"Have this mind among yourselves . . ."

Have this mind among yourselves, which is yours in Christ Jesus, who, though he was in the form of God, did not count equality with God a thing to be grasped, but made himself nothing, taking the form of a servant, being born in the likeness of men.

Philippians 2:5-7 (ESV)

In my opinion, Paul completely nails it in this passage in the second chapter of Philippians.

Have this mind among yourselves, which is yours in Christ Jesus. How often am I willing to take on the form of a servant? But our Lord did not just take on the form of a servant, He also “emptied Himself”.

When you consider that in Him “all the fullness of God was pleased to dwell” . . . I’m reminded of the woman who broke the jar of expensive perfume and annointed Jesus with it. She was merely recapitulating, in a “small and near” way, the act of worship that was Jesus’ life lived unto us and to His Father; the emptying of Himself, culminating in the emptying of the unfathomably priceless perfume of His blood to the salvation of us all.

And we’re called to that same mindset. We’re called to empty ourselves. It is hard to do. Very hard. I like the comfort of being full of myself and I don’t like to lose “me”. And yet Jesus emptied Himself, and, though from eternity He was uncreated God, allowed Himself to be “made”. Made in the likeness of men.

And being found in human form, he humbled himself by becoming obedient to the point of death, even death on a cross.

-Philippians 2:8 (ESV)

Obedient to the point of death, even death on a cross! What terrible images, smells, and sounds the word “cross” would conjure in the mind of a first century inhabitant of the Roman empire! Yet Paul is speaking of One who willingly, obediently went there.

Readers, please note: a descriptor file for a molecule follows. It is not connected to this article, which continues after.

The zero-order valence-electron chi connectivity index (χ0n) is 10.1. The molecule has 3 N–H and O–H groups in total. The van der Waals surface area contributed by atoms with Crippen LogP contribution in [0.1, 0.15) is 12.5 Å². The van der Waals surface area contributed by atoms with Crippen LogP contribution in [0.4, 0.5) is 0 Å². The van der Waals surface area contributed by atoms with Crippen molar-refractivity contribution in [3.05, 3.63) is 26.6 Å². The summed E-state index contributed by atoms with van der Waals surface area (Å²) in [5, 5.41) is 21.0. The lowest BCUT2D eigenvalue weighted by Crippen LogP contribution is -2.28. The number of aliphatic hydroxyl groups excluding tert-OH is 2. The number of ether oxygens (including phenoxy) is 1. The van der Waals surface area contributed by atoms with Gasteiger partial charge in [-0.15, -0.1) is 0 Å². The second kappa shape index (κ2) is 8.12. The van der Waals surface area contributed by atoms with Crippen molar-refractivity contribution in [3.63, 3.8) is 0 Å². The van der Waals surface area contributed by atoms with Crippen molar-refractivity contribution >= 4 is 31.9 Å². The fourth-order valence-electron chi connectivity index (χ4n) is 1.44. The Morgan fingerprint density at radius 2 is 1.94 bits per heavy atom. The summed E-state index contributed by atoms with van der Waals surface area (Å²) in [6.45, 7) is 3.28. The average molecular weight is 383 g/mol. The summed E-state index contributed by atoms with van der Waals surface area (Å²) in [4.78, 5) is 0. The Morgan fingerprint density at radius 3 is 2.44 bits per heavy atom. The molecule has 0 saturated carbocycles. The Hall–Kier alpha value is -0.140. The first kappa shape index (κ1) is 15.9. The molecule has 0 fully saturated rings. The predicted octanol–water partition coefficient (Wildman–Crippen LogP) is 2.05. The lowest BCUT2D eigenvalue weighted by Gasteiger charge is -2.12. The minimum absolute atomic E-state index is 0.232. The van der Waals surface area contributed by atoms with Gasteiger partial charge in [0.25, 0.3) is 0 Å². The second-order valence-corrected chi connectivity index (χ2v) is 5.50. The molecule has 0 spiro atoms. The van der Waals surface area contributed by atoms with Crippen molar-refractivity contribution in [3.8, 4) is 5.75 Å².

“Have this mind among yourselves . . .”

We are exhorted to be of the same mind as Christ, to have His attitude. We have a word for those who willingly give their lives for others, who throw themselves on top of the grenade, who run into the burning building, who take the bullet. We call them “heroes”. Christ is my Hero, my Rescuer. We’re called to be heroes too.

Have this mind among yourselves. It begins in “small and near” ways, in the daily choices of blessed humility over self-exaltation, in the million services that we can provide to those around us. It’s so easy to overlook these opportunities.

It begins there, but a life of obedient service to God and man will train us in the self-forgetfulness that is true humility, and will prepare us for our opportunity for greater love, for deeper and perhaps ultimate sacrifice, for becoming the work of art that God has created us to be. For His glory. That, like the apostles, we will leave the arguments behind about which of us is the greatest, and will pour ourselves out for the One who is, undisputably, the Greatest.

Therefore God has highly exalted him and bestowed on him the name that is above every name, so that at the name of Jesus every knee should bow, in heaven and on earth and under the earth, and every tongue confess that Jesus Christ is Lord, to the glory of God the Father.

– Philippians 2:9-11 (ESV)

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